Blog Assignment #2

By Alex Zhu|March 31, 2015|Reflection|0 comments

Option #2 In Kovalty memoir she got in detail about the conditions people were suffering through when they are in the holocaust. Today we have learned about the past and what the holocaust is all about. Genocide was a big part of the history we learned about the death of Jews. “Often an old, half starved pensioner would sneak through the streetsunder fire to bring us a loaf of bread”

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GC Wellness Center Resources

By Katina|March 31, 2015|Of interest|0 comments

Hello everyone, While we’re focusing on life circumstances that affect the students we teach, it’s also important not to neglect our own wellbeing. The Wellness Center offers terrific resources to GC students, including student health and counseling services. On April 15 from 10:45am–12:15pm, the Wellness Center will hold a workshop on Imposter Syndrome, including strategies to combat it. Details and registration are available here.

Propaganda Pitches: More Adventures in Student-Centered Pedagogy

By Irene Morrison-Moncure|March 29, 2015|Reflection|3 comments

Last week I tried out another student-centered activity in my Roots class. All semester I have been attempting to transform many of my mini-lectures into activities where the students present the information to each other instead of me simply giving it to them. We have recently begun a unit on Greek and Roman government and political vocabulary and so I devised an activity called “propaganda pitches” in order to combine the

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What If Group Work Led to Papers and a Panel?

By Cathy Davidson|March 29, 2015|Reflection|4 comments

Over on Facebook, where I get a lot of my education on pedagogy, one of my former students posted a very modest comment about, as she was rushing to throw together a conference paper at the last minute, frantic to come up with something, she realized the universe was whispering that she should have empathy for your students who are in that situation all the time.  There is always a

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What we (don’t) talk about when we talk about adjuncting

By Ryan Donovan|March 27, 2015|Reflection|7 comments

I came across this wonderful post from The New Yorker about the adjunct problem and thought it could spark a good conversation. Have you come out to your students as an adjunct? Coming out as an adjunct is necessary. Your students may not pay any attention to whether your job title is instructor, assistant professor or distinguished professor. Like the author of the New Yorker piece, I did not realize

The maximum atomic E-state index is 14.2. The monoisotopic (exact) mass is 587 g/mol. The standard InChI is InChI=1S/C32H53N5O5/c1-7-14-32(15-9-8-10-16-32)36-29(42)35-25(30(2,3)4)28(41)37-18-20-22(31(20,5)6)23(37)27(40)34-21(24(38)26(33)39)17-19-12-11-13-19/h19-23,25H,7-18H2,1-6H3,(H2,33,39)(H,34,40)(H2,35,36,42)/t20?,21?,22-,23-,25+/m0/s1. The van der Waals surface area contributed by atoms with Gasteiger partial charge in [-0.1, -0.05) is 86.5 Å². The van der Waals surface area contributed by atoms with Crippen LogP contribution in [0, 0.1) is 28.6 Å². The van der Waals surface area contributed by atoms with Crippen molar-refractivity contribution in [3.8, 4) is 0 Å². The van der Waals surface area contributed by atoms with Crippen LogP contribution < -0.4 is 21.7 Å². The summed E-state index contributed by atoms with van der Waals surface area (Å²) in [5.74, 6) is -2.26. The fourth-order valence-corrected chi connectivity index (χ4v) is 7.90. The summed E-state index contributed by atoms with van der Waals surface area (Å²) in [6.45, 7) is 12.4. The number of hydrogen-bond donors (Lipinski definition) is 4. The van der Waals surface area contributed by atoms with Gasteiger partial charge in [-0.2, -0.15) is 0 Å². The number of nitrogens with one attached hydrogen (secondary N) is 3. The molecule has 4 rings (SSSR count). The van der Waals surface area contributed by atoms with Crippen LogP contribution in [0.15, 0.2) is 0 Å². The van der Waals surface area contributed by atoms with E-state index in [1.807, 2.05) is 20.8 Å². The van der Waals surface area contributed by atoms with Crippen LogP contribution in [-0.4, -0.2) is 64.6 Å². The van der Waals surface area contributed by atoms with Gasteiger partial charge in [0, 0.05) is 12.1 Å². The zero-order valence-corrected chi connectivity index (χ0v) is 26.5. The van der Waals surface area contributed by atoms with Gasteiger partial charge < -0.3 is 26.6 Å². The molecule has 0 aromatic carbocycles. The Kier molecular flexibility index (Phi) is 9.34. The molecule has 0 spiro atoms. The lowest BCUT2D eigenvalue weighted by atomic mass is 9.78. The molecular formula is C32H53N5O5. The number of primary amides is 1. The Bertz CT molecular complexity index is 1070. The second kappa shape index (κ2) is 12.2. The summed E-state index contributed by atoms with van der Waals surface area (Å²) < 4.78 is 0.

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Brookings on (among other things) Student Engagement

By Hilarie Ashton|March 27, 2015|Of interest, Reflection|0 comments

The Brown Center at Brookings has released their 2015 Report on American Education. There’s a lot to delve into, but I wanted to offer (and solicit!) some thoughts on their student engagement findings. (I linked the full report above, but you may want to dive directly to the Student Engagement summary.) Here’s what grabbed me the most: “Let’s conclude by considering the advantages that national-level, difference in difference analyses provide

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Mapping Brooklyn (Exhibit)

By Hilarie Ashton|March 27, 2015|Events of Interest, Mapping, Of interest|1 comments

I came across this cool-looking exhibit and thought folks might be interested. Also, if anyone wants a field trip, let me know and I’ll send out a Doodle poll! Mapping Brooklyn From the exhibit description: “A prime impetus for visual artists has been to better understand and interpret the world around them.  In contemporary practice, artists observe, collect, explore, interact, depict, and diagram.  Cartographers follow similar impulses in seeking to

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1982 Interview with CUNY Chancellor Joseph S. Murray

By Danica Savonick|March 25, 2015|Of interest, Reflection|1 comments

Listen to former CUNY Chancellor Joseph S. Murray defend the policy of Open Admissions at CUNY. It’s so brilliant. When asked skeptically about the quality of the students that it would allow to have access to college, he responds: “Harvard took, after all, for three hundred years, the rather dull sons of the very rich and managed to survive and do rather well.” I can’t even. ZING. [youtube][/youtube]

Why Graduate Training Must Change If We Want To Reverse Income Inequality #FuturesEd

By Cathy Davidson|March 25, 2015|Class Recap, Reflection|0 comments

Yesterday, in “Mapping the Futures of Higher Education,” a student-led graduate course for Graduate Center students currently teaching in the CUNY system, we had a unit on “Life Circumstances and Pedagogical Ethics.”  As soon as the notes from the session are posted, we’ll tweet them out with the #FuturesEd hashtag. Until then, here’s a punchline:  Less than 23% of CUNY undergraduates come from families with a per capita income of

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